TAH S (H /tw = 40)

TAH S (H /tw = 35)

LFEM results (f'c =30 M P a)

LFEM results (f'c =50 M P a)

W AS TAB results (f' c =30 M P a)

W AS TAB results (f' c =50 M P a)

0.2

0.1

0.5

1.5

H /L

18

and test set up

(ecc =t/6, v= h = 0.0031)

Number

of

openings

One-way

action

Two-way

action

Wall

Panel

Height

(H: mm)

Length

(L: mm)

Thickness

(tw: mm)

Opening size

(mm mm)

Concrete

strength

(fc: MPa)

H/tw

OW01

1200

1200

40

None

35.7

30

OW02

1600

1600

40

None

51.0

40

OW11

1200

1200

40

300300

53.0

30

OW12

1600

1600

40

400400

47.0

40

OW21

1200

1200

40

300300

50.0

30

OW22

1600

1600

40

400400

51.1

40

TW01

1200

1200

40

None

37.0

30

TW02

1600

1600

40

None

45.8

40

TW11

1200

1200

40

300300

50.3

30

TW12

1600

1600

40

400400

50.3

40

TW21

1200

1200

40

300300

50.3

30

TW22

1600

1600

40

400400

50.3

40

(a) OWN11/TW11

(b)OW12/TW12

19

Reinforcement layout

Shrinkage

control

20

two-openings

Two-way action

solid panel

with two openings

with one opening

21

OW11 1200x1200x40

(fc= 53 MPa)

TW11 1200x1200x40

(fc= 50.3MPa)

OW21 1600x1600x40

(fc= 50 MPa)

TW12 1600x1600x40

(fc= 50.3MPa)

22

TW21 1200x1200x40

(fc= 50.3MPa)

TW22 1600x1600x40

(fc= 50.3MPa)

1200x1200x40 (f

(fc= 50.3MPa)

700

600

Load (kN)

500

400

top

300

middle

bottom

side

200

100

0

0

10

23

1600x1600x40 (f

(fc= 50.3MPa)

700

600

Load (kN)

500

400

top

300

200

middle

bottom

100

side

0

0

10

12

panels.

Two-way

action

One-way

action

Wall

Panel

OW01

OW02

OW11

OW12

OW21

OW22

TW01

TW02

TW11

TW12

TW21

TW22

Concrete

Strength

(fc :MPa)

35.7

51.0

53.0

47.0

50.0

51.1

37.0

45.8

50.3

50.3

50.3

50.3

Failure

Load

(kN)

253.10

441.45

309.02

294.30

185.41

195.71

735.75

1177.20

750.47

1030.05

618.03

647.46

Axial strength

ratio

(Nu/fcLtw)

0.148

0.135

0.121

0.098

0.077

0.060

0.414

0.402

0.414*

0.427*

0.512*

0.402*

Reduction strength

ratio (%)

8%

19%

22%

3%

-2%

21%

24

AS 3600-01

Axial strength ratio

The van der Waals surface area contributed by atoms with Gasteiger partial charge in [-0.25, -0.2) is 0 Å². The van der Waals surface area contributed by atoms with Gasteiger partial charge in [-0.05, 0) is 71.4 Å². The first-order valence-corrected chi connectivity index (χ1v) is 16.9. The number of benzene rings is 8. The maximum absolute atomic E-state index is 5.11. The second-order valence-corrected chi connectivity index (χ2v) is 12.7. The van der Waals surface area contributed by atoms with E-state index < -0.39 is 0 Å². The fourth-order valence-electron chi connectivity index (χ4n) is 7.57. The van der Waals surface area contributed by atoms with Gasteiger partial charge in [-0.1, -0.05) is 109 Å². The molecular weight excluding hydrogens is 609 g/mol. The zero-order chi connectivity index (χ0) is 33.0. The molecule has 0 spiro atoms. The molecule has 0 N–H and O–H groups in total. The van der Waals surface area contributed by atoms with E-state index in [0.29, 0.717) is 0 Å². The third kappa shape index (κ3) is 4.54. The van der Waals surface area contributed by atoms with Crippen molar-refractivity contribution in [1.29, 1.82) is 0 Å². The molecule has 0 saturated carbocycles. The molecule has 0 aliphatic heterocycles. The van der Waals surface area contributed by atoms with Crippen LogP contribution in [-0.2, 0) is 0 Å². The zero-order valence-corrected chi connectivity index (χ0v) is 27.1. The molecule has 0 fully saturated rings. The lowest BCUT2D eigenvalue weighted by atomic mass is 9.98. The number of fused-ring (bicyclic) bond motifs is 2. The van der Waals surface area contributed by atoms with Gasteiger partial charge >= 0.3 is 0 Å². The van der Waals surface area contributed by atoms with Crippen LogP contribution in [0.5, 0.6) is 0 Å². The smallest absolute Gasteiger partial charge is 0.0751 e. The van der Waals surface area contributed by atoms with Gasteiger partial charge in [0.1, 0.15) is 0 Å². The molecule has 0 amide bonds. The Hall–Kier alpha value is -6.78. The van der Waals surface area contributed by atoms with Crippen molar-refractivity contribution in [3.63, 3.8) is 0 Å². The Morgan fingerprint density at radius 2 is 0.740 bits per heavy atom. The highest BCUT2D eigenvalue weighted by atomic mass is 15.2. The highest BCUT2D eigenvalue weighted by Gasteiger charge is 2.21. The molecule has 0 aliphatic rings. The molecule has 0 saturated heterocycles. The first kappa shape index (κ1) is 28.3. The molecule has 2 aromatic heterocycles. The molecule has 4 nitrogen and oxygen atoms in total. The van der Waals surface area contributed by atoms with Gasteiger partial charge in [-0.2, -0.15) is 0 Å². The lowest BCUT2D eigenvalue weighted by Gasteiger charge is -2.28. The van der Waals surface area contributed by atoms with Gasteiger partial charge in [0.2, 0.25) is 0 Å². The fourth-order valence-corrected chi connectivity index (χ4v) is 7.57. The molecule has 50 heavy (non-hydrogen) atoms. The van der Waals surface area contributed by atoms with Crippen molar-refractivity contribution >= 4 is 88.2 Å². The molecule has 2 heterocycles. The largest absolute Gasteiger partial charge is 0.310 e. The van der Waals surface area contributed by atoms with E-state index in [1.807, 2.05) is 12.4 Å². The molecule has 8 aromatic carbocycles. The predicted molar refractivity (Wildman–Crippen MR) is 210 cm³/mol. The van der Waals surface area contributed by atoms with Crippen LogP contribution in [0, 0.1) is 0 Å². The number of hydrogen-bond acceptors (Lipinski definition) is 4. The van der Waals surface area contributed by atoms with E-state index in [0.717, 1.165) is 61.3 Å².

(Nu/f'cLtw)

0.6

ACI318-02

0.5

0.4

0.3

0.2

One-way (two

openings)

Two-way (no opening)

0.1

0

10

20

30

40

Two-way (two

openings)

Nu

tw

fc

= eccentricity of the load measured at right angles to plane of the wall (mm)

ea

e a = (Hwe ) 2 /(2500tw ) (mm)

Hwe

25

Hwe = H

=

=

only

1

H

1+

L

restrained

L

2H

restrained

1

1

18

=

=

e

e H 0.88

1

1

tw

t w t

w

for H/tw < 30

for H/tw 30

N uo = (k1 k 2 ) N u

G1

G3

G2

Ho

Lo

Elevation

A

= o +

A L

=

2

12 t w L2 t w L o o

Lt

L

t

w

o w

L/2

G1

G2

G3

26

N uo = (k1 k 2 ) N u

N uo/N u

0.8

0.7

0.6

0.5

0.4

0.2

0.3

OW12

294.30

Saheb

285.97

0.8

0.97

OW21

(1985)

185.41

184.38

0.99

OW22

195.71

200.68

1.03

TW01

Current test

735.75

data

N uo/N u

Eq. (2)

k1 = 1.18 Wall

(for one-way

action) Predicted (Eq. 2)

Experimental

Experimental

Panels

(kN)

(kN)

= 1.00 (for two-way action)

OW01

253.10

250.541

0.99

1

k344.64

one-way

= -0.9331x

+ 1.0036 action)

2 = 1.19 y(for

y = -1.1879x + 1.1752

OW02

441.45

0.78

0.9

0.9

=

0.93

(for

two-way

action)

OW11

309.02

290.30

0.94

707.70

0.6

0.96

TW02

1177.20

1067.90

0.91

0.7

0.5

TW11

750.47

676.21

0.90

TW12

1030.05

878.52

0.4

0.85

618.03

471.44 0.2

647.46

612.48

0.4

0.5

TW21

TW22

0.6

0.3

Average

0.4 0.760.5

Saheb

(1985)

Current test

data

0.6

0.95

0.92

with for panels

Variation of Nuo / Nu0.08

Standard2 deviation

with openings in one-way action

(R =0.7)

with openings in two-way action (R2 =0.92)

Saheb(1985)

C

L

C

L

240x240

240x420

C

L

600

WWO- 1

WWO- 4

900

900

240x240

240x420

WWO- 5

80

80

240x240

240x420

240x240

600

80

80

WWO- 3

WWO- 6

80

++

Saheb(1985)

Design formulas

Eqn. (A):

for One-way action

for Two-way action

C

L

Two-way action

C

L

600

WWO- 2

240x240

One-way action

Test Panles

Wall

Panels

Experimental

(kN)+

Proposed Eq

Exp

Eqn. (A)++

Exp

WWO-1

672.56

0.95

0.98

WWO-2

568.90

0.98

0.83

WWO-3

433.47

0.93

0.63

WWO-4

652.65

1.03

0.95

WWO-5

548.02

1.09

0.79

WWO-6

423.47

1.01

0.61

WWO-1P

692.47

0.86

0.77

WWO-2P

592.83

0.89

0.66

WWO-3P

448.38

0.89

0.53

WWO-4P

697.47

0.89

0.233

WWO-5P

587.83

0.95

0.35

WWO-6P

448.38

0.93

0.51

Mean

0.95

0.65

Standard deviation

0.07

0.23

H

Pu = 0.55[ A f + (f y f ) A sv ]1

32 t w

'

g c

'

c

27

Conclusions

z Laboratory

openings)

z

z H/tw

z

with Nu/(fcLt)

Conclusions (contd)

zLimitations of code methods

H/tw < 30

ACI318 does not consider H/L

Both ignore

Solid panels with One-way action only

Conservative and could be erroneous

consistent prediction of results.

zMore test models are required for the

verification

28

29

Shortening in Highrise

Buildings

SHORTENING IN HIGHRISE

BUILDINGS

Professor Yew-Chaye Loo

Dean

Faculty of Engineering & Information Technology

Griffith University

structure

Axial shortening

refers to column or wall length changes in tall concrete

buildings

due to sustained stresses (heavy loads) and concrete

properties such as shrinkage and creep

is not really an issue if allowed for in design, BUT can give rise

rise

to differential shortening

The research

the Q1 Tower has been monitored during the

last two and a half years

Features

Current photo

15/08/2005

80 levels, 322.5 m height

527 apartments

One penthouse, 12 subpenthouses, 213 one- bedroom,

184 two-bedroom, 117 threebedroom